But Ute substitute Ben Black
drew a foul and went to the line
on a one-and-one situation with
seven seconds to go. Duke imme-
diately called time out. Again he
went to the foul line-and again
Duke called time out.
By the time the second time out
was over, Black was so nervous
he wiped his sweaty palms on the
referee's jersey, then missed the
shot.

NEW YORK (A') - Jim Jimas
took over for ace Dick Nemelka
and sparked a spurt at the start
of the second half that carried
Brigham Young .to a 97-84 basket-
ball victory over New York Uni-
versity yesterday in the finals of
the National Invitation Tourna-
ment.
The title is the second for the
Cougars, whose 1951 team won the
NIT in its first appearance. NYU
was seeking its first crown in
eight appearances, but could get
only its second runner-up finish.
Villanova won third place by

defeating Army 76-65 behind theI
29-point performance of Bill Mel-'
chionni.
Jimas came into the game for
Nemelka, who has averaged 24
points a game, when the six-foot
guard drew his fourth personal
with 1:45 left in the first half.
The 6-1 sub started the second
half and scored the Cougars' first
point on a free throw. He then
passed to Craig Raymond for a
layup and scored himself on a
jump shot, taking Brigham Young
from a five-point halftime ad-
vantage to a 53-45 lead.
Runaway
With Raymond dominating the
boards and Jeff Congdon passing
brilliantly, the Cougars went on
from there to make a runaway of
the contest. The top-seeded West-
erners led by 17 points late in the

second half.
Stan McKenzie kept NYU on
the scoreboard, getting 19 of the
Violets' last 23 points. However,
the best he could do was get the
Violets to within 10 points, 82-72,
with 5:21 remaining.
The 6-foot-11 Raymond scored
21 points, hitting on 10 of 14 shots
from the field. He also grabbed 18
rebounds and kept NYU from get-
ting too close to the basket.
23 for McKenzie
McKenzie was the Violets' high
scorer with 27 points while Steve
Kramer added 20 for Brigham
Young.
The Cougars, runners-up in the
Western Athletic Conference, fin-
ished the season with a 20-5 rec-
ord. NYU, which had won eight of
nine games going into the final,
finished at 18-10.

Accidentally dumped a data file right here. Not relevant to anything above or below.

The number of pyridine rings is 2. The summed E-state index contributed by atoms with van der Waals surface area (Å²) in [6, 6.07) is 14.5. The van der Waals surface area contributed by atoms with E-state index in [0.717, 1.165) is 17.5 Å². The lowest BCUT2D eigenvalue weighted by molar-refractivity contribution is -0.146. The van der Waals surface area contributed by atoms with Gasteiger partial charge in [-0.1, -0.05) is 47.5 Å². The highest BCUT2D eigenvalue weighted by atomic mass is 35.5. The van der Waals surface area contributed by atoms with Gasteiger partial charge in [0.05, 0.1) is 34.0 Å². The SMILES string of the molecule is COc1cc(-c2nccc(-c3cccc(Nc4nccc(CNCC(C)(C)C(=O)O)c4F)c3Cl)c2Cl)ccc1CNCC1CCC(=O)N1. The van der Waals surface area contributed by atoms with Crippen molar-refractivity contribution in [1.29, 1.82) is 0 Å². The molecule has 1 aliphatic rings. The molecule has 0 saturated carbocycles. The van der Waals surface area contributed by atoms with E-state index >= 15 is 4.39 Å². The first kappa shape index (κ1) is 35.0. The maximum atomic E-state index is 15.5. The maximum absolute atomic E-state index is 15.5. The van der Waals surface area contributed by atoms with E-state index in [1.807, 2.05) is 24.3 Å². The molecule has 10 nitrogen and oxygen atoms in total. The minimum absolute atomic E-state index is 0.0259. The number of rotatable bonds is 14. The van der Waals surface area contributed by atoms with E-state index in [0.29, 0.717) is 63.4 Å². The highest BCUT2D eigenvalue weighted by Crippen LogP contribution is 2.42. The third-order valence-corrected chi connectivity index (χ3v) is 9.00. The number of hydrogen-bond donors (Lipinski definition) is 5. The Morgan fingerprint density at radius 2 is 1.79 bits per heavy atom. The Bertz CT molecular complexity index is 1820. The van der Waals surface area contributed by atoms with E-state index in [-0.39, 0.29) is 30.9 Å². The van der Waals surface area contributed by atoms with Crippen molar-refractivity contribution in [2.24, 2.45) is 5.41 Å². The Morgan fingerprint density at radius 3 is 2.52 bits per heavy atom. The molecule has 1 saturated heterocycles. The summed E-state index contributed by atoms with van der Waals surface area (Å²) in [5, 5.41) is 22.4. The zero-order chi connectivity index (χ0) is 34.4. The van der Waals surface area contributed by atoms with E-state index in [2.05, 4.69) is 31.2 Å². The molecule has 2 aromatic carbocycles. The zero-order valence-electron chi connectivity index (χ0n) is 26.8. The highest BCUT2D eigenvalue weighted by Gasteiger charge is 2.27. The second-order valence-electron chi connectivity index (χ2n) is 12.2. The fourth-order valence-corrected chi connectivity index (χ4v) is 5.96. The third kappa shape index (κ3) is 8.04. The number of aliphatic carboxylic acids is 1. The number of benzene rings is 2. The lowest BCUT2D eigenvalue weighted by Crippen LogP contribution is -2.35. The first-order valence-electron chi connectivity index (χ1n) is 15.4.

CAUSE OF ALL
THE TROUBLE

FERNDALE KING:o
In Class A Finals

Habs Increase Lead;
Leafs Trim Hawks
By The Associated Press Larose broke a 1-1 tie at 3:43
MONTREAL - Second period of the second period, batting his
goals by Claude Larose, Claude own rebound past Ranger goalie
Provost and Bobby Rousseau car- Cesare Maniago into the left-hand
ried the Montreal Canadiens toa corner of the net.
6-2 victory over the New York Provost scored his second goal
Rangers last night. of the game and 18th of the sea-
The triumph enabled the Cana- son at 11:55 when his pass from
diens to increase their National behind the net hit a Ranger de-
Hockey League lead to three points fender and slithered past Man-
over the second-place Chicago iago.
Black Hawks, who were beaten by Rousseau, converting passes from
Toronto. Henri Richard and Dave Balon, put
Montreal in front 4-1 just 64 sec-
onds later.

NOBODY TOOK ANY PICTURES of. Texas Western this sea-
son. The Miners, unknown and unheralded for most of the
season made the photographers and Adolph Rupp sorry last
night stopping Kentucky and Pat Riley, 72-65. Here Riley clicks
on his accurate jump shot against Dayton in the regionals last
weekend. Riley led the Wildcats in defeat last night, scoring 19
points.
COLD'-ELLIOTT:

Special To The Daily
EASTLANSING-Five overtime
free throws, four of them by
Dwight Dunlap, gave Ferndale a
65-60 triumph over Ann Arbor in
the Michigan Class A high school
basketball championship game
played here last night..
Ann Arbor, sparked by sharp
shooting Earle Higgins had come
from six points down late in the